From beach to hedgerows

As I hinted in a previous post, once the action shifts beyond the beaches and begins to move inland, game play in D-Day at Omaha Beach takes on an entirely different character.

In the game’s first 16 turns, your objectives are obvious: Knock out German WN positions and try to open at least one draw in each divisional sector. German forces are generally static, so planning actions against them is a more certain process. Once those early objectives have been met – or nearly so, at least – and your troops begin operating on the high ground, you’ll likely find yourself facing a giant leap into the unknown.

Slow going for the 29th Division.

Slow going for the 29th Division.

Typically at least a few German reinforcements will be scattered around positions on the high ground by the time the game’s turn structure shifts with the arrival of Turn 17. If you’re really unlucky there will be a lot of reinforcements in place. In a way, this makes planning a bit easier – but it also means there will be hell to pay for every VP hex that needs to be captured.

When there are still plenty of German reinforcements available in the off-map boxes, I think a map full of unoccupied reinforcement positions on Turn 17 presents a more daunting situation. The ‘hidden’ nature of the German forces – I literally have no idea where they’re going to pop up next – forces me to use less ‘game think’ and plan activities with a set of concerns closer to what a real-world commander might face.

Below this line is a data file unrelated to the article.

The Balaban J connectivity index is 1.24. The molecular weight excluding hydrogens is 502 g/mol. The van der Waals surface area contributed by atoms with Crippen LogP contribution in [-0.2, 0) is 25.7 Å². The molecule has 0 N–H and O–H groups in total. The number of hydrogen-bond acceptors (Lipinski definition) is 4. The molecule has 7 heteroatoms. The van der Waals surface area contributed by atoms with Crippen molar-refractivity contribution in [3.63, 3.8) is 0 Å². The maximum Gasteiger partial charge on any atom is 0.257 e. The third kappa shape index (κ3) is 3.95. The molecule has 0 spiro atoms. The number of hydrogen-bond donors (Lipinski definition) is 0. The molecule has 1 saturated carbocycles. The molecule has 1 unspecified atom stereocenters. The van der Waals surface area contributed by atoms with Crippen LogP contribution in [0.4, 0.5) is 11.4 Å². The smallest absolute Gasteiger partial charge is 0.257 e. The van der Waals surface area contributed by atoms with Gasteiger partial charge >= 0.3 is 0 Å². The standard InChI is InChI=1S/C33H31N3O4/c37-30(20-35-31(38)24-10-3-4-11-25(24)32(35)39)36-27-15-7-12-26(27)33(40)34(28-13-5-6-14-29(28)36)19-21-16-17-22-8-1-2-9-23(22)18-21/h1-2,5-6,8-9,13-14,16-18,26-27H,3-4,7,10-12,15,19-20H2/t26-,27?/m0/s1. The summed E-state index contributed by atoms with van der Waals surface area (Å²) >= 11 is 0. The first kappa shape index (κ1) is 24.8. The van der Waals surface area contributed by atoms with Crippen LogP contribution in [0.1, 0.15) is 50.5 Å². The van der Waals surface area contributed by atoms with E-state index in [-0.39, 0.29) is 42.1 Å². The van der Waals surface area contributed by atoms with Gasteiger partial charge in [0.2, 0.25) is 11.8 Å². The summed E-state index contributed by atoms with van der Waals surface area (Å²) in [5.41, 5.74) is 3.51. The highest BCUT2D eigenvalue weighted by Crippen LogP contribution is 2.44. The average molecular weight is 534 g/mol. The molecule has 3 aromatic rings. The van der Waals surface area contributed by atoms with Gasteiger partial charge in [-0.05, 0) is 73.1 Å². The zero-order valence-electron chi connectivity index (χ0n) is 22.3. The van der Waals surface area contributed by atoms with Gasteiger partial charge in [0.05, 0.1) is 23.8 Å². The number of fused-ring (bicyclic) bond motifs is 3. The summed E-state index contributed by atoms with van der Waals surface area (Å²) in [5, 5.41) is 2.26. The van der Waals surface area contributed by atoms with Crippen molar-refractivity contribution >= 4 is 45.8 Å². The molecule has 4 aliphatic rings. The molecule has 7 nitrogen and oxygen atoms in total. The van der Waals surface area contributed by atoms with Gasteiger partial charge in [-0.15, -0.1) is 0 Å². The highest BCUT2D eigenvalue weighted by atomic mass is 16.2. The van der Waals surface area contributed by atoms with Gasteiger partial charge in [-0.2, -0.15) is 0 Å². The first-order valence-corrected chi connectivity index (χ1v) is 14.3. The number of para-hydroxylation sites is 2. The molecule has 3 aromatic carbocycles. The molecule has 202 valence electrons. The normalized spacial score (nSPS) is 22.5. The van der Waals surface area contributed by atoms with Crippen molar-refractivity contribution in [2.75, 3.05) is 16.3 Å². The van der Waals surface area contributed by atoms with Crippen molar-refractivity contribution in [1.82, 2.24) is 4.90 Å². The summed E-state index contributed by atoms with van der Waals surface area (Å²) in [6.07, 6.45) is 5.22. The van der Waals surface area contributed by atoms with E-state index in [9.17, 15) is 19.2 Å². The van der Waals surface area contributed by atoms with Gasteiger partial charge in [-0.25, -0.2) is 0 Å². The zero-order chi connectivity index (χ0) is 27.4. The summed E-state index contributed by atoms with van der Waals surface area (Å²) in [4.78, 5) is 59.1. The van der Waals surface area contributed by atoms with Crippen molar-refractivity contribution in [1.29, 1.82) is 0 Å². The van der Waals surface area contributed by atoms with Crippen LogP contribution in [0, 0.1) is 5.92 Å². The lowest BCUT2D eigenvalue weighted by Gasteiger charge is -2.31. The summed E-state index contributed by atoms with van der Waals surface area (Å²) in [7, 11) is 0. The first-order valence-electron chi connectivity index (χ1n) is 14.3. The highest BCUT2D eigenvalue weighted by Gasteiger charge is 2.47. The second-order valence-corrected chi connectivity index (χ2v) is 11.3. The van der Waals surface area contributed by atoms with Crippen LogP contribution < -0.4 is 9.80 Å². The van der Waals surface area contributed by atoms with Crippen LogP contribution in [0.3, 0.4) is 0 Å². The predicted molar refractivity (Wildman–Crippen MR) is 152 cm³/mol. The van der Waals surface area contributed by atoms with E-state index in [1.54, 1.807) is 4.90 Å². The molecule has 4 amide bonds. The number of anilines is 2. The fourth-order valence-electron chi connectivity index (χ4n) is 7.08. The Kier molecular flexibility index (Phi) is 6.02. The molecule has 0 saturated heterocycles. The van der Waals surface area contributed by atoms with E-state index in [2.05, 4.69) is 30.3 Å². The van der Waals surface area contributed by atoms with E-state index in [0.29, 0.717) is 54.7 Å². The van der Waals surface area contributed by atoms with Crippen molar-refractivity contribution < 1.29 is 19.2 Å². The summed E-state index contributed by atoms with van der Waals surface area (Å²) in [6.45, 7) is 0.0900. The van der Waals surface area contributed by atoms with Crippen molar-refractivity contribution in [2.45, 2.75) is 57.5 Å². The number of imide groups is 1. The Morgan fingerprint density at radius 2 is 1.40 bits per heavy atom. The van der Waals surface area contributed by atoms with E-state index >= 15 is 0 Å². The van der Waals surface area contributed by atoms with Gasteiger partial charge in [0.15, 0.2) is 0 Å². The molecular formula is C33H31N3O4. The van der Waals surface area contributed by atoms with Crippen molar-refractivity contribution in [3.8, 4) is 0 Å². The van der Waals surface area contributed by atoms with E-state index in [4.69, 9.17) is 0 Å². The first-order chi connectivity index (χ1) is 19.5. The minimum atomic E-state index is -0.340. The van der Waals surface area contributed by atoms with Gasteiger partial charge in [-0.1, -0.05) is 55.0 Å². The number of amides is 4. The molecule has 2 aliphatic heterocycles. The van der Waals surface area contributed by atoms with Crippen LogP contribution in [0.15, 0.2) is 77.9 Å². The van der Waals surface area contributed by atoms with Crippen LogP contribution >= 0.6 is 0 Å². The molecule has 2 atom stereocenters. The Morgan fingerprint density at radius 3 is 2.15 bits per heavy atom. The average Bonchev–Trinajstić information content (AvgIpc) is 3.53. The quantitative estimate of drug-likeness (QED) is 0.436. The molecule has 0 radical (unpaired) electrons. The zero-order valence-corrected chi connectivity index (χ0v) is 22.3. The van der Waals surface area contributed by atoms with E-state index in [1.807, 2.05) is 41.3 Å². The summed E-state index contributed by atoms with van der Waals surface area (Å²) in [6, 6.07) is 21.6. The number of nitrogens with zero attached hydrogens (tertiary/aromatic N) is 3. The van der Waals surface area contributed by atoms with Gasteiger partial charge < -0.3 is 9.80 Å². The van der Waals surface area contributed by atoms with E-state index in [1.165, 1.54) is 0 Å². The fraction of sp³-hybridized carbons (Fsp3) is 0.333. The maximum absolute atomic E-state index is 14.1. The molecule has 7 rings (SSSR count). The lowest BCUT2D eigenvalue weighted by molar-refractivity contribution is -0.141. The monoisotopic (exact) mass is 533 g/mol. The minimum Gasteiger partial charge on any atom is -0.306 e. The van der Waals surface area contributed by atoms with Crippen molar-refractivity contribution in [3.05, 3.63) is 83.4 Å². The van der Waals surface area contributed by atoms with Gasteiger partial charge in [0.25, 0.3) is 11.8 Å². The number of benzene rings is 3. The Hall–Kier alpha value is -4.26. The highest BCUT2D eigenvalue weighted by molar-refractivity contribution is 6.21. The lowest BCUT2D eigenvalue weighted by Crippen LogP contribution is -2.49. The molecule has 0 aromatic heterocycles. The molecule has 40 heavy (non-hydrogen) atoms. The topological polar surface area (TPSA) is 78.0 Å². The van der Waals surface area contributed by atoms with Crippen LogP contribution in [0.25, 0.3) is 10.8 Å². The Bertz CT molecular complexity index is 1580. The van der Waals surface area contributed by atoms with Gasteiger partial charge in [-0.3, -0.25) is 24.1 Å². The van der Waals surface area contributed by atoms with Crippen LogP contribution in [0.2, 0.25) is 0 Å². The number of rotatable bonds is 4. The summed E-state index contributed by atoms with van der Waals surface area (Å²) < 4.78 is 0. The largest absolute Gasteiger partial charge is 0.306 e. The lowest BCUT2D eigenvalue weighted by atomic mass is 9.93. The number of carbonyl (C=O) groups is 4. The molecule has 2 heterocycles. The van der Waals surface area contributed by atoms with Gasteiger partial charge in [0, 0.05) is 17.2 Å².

I like that aspect of the game a lot, by the way. The game system does an excellent job of building some aggravating mobility into the German force scheme.

Lots of open country; not enough guys.

Lots of open country; not enough guys.

German reinforcement positions are liberally placed around the map, so there’s no gamey plan available to avoid them. And because of the German orders that come into play, unoccupied positions are nearly as dangerous to approach as are occupied positions. I particularly dread the ‘Ambush’ order, which may cause an unoccupied position to inflict a step loss on the nearest US unit. I can’t ‘plan’ around something like that – even apparently ‘empty’ terrain can be dangerous.

Until the engineer bases back on the beach have had enough time to expand their engineering zones – which also garrison unoccupied WN positions – there’s also a very real threat that a German ‘Reoccupy’ order will cause a previously defeated WN to come back to life and completely screw up efforts to expand the beach head. So inland operations have to be conducted with an eye toward either occupying defeated positions (which ties up troops) or keeping the positions out of German communications (which restricts any advance dramatically until follow-on troops begin to move inland).

The game emphasizes not just taking ground, but holding it. Unoccupied reinforcement positions that are still in German communications can suddenly turn hostile with the appearance of a German unit and a depth marker. Having a couple of reinforcements beam-in ‘behind’ advancing US units is a true, gigantic pain in the butt.  Positions that project fire zones into the crucial draws are extremely valuable bits of terrain, so I’m pretty neurotic about trying to keep them under US control once I’ve cleared them.

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